13. Criticality Safety Lessons Learned in a Deactivation and Decommissioning Environment [A Guide for Facility and Project Managers

    Energy Technology Data Exchange (ETDEWEB)

    Nirider, L. Tom

    2003-08-06

    This document was designed as a reference and a primer for facility and project managers responsible for Deactivation and Decommissioning (D&D) processes in facilities containing significant inventories of fissionable materials. The document contains lessons learned and guidance for the development and management of criticality safety programs. It also contains information gleaned from occurrence reports, assessment reports, facility operations and management, NDA program reviews, criticality safety experts, and criticality safety evaluations. This information is designed to assist in the planning process and operational activities. Sufficient details are provided to allow the reader to understand the events, the lessons learned, and how to apply the information to present or planned D&D processes. Information is also provided on general lessons learned including criticality safety evaluations and criticality safety program requirements during D&D activities. The document also explores recent and past criticality accidents in operating facilities, and it extracts lessons learned pertinent to D&D activities. A reference section is included to provide additional information. This document does not address D&D lessons learned that are not pertinent to criticality safety.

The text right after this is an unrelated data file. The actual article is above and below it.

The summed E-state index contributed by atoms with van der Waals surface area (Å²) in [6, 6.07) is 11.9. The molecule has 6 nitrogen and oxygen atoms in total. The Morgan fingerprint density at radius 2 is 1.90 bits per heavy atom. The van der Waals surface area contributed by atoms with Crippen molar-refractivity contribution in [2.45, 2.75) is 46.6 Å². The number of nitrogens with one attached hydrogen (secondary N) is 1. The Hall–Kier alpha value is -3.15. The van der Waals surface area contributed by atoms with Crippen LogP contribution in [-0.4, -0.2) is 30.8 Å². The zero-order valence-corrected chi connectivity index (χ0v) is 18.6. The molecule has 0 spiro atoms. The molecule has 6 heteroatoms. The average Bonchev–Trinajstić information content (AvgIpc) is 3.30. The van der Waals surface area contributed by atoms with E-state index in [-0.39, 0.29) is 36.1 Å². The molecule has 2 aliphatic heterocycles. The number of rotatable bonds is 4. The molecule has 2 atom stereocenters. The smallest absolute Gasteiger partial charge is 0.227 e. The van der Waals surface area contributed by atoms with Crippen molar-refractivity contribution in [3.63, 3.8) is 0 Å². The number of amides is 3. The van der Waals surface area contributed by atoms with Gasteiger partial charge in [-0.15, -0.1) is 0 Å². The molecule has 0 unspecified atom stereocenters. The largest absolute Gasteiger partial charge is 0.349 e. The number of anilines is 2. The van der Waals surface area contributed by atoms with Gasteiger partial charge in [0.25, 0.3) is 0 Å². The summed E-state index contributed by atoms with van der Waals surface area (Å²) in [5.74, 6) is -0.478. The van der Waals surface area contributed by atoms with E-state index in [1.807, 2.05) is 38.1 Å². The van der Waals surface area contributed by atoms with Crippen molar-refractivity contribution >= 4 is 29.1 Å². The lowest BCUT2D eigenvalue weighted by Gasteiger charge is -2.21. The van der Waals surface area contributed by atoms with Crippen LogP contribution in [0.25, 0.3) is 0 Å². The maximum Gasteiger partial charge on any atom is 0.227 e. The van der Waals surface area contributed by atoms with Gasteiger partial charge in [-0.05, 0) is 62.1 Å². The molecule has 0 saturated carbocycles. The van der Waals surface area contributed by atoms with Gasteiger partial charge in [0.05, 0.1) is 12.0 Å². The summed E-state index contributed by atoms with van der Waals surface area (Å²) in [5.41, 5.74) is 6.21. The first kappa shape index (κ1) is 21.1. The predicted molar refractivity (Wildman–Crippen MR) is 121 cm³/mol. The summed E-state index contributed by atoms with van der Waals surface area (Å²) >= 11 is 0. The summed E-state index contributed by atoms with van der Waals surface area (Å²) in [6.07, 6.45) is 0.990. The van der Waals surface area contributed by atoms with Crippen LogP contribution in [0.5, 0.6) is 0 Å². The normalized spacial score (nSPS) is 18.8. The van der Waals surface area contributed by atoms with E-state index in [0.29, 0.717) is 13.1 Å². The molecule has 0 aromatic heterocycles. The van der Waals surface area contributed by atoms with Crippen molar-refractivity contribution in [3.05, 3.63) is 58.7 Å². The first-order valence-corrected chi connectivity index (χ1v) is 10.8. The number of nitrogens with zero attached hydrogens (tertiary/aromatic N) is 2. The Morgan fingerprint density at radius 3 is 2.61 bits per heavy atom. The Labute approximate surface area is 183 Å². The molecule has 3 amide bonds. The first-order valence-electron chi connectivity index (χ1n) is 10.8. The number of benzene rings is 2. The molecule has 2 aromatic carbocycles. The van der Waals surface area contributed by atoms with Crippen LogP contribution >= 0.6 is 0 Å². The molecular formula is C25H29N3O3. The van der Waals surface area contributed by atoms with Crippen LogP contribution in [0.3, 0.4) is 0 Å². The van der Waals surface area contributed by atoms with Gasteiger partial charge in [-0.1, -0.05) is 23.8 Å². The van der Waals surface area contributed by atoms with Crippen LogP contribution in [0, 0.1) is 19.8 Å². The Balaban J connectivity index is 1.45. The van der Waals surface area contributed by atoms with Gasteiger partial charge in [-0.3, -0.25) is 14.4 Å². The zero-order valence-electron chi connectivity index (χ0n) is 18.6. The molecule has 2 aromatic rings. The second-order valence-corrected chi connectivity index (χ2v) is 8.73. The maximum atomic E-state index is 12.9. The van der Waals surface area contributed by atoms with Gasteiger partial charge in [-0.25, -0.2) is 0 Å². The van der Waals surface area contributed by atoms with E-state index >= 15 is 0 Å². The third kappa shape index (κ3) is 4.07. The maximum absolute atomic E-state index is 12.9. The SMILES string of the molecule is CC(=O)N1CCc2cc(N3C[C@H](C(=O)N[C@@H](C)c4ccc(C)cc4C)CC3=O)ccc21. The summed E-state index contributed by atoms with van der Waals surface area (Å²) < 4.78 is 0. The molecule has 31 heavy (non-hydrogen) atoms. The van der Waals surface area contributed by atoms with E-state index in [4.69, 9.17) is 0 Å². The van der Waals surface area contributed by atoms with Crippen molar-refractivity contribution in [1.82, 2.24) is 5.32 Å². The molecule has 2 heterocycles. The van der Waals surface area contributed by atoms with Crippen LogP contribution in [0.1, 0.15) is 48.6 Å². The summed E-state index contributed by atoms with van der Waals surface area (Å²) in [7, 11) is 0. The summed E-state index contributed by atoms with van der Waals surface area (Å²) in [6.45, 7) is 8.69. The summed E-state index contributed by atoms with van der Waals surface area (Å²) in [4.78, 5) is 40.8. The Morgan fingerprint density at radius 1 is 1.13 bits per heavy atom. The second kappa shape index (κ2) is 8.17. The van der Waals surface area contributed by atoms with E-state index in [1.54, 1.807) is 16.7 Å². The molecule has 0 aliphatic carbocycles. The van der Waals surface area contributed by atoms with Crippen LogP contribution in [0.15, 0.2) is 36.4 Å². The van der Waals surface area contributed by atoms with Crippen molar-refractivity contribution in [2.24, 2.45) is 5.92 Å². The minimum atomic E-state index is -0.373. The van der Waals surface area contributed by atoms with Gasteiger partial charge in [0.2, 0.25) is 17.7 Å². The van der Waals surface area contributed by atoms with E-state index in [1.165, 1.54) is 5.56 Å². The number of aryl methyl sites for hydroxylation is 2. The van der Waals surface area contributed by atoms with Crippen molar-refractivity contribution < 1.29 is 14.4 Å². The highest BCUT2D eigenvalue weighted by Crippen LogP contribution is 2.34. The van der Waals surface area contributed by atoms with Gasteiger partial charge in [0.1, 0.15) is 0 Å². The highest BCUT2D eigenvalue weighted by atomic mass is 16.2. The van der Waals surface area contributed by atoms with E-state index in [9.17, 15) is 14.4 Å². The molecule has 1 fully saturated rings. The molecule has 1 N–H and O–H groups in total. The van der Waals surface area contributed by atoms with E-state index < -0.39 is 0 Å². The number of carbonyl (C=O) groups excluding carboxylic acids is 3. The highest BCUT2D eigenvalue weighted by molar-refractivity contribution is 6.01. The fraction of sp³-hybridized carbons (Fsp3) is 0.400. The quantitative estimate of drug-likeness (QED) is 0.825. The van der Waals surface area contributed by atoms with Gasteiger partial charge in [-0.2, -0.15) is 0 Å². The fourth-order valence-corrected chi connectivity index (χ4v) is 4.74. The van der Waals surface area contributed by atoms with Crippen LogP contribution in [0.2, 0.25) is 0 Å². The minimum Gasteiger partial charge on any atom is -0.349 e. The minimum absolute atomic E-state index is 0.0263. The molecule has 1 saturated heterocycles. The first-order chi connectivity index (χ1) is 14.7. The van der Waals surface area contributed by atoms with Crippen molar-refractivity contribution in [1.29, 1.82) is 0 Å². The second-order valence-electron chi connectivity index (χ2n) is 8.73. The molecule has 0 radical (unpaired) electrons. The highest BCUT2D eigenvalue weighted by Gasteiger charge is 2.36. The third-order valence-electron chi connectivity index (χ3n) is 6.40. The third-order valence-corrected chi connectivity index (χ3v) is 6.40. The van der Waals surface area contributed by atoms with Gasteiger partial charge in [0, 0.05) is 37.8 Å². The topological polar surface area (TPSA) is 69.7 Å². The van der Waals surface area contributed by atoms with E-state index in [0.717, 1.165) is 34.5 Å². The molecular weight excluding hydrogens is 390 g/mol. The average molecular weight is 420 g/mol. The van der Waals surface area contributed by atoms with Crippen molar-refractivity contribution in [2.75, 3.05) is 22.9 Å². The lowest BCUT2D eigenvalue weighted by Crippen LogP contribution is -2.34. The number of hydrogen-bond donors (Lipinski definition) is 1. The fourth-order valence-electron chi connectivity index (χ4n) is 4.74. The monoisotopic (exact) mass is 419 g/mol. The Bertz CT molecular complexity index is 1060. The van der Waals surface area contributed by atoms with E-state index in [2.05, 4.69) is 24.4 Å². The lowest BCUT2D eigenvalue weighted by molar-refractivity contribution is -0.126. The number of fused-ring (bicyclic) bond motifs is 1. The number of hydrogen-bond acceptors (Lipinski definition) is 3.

14. Criticality Safety Lessons Learned in a Deactivation and Decommissioning Environment [A Guide for Facility and Project Managers

    International Nuclear Information System (INIS)

    NIRIDER, L.T.

    2003-01-01

    This document was designed as a reference and a primer for facility and project managers responsible for Deactivation and Decommissioning (D and D) processes in facilities containing significant inventories of fissionable materials. The document contains lessons learned and guidance for the development and management of criticality safety programs. It also contains information gleaned from occurrence reports, assessment reports, facility operations and management, NDA program reviews, criticality safety experts, and criticality safety evaluations. This information is designed to assist in the planning process and operational activities. Sufficient details are provided to allow the reader to understand the events, the lessons learned, and how to apply the information to present or planned D and D processes. Information is also provided on general lessons learned including criticality safety evaluations and criticality safety program requirements during D and D activities. The document also explores recent and past criticality accidents in operating facilities, and it extracts lessons learned pertinent to D and D activities. A reference section is included to provide additional information. This document does not address D and D lessons learned that are not pertinent to criticality safety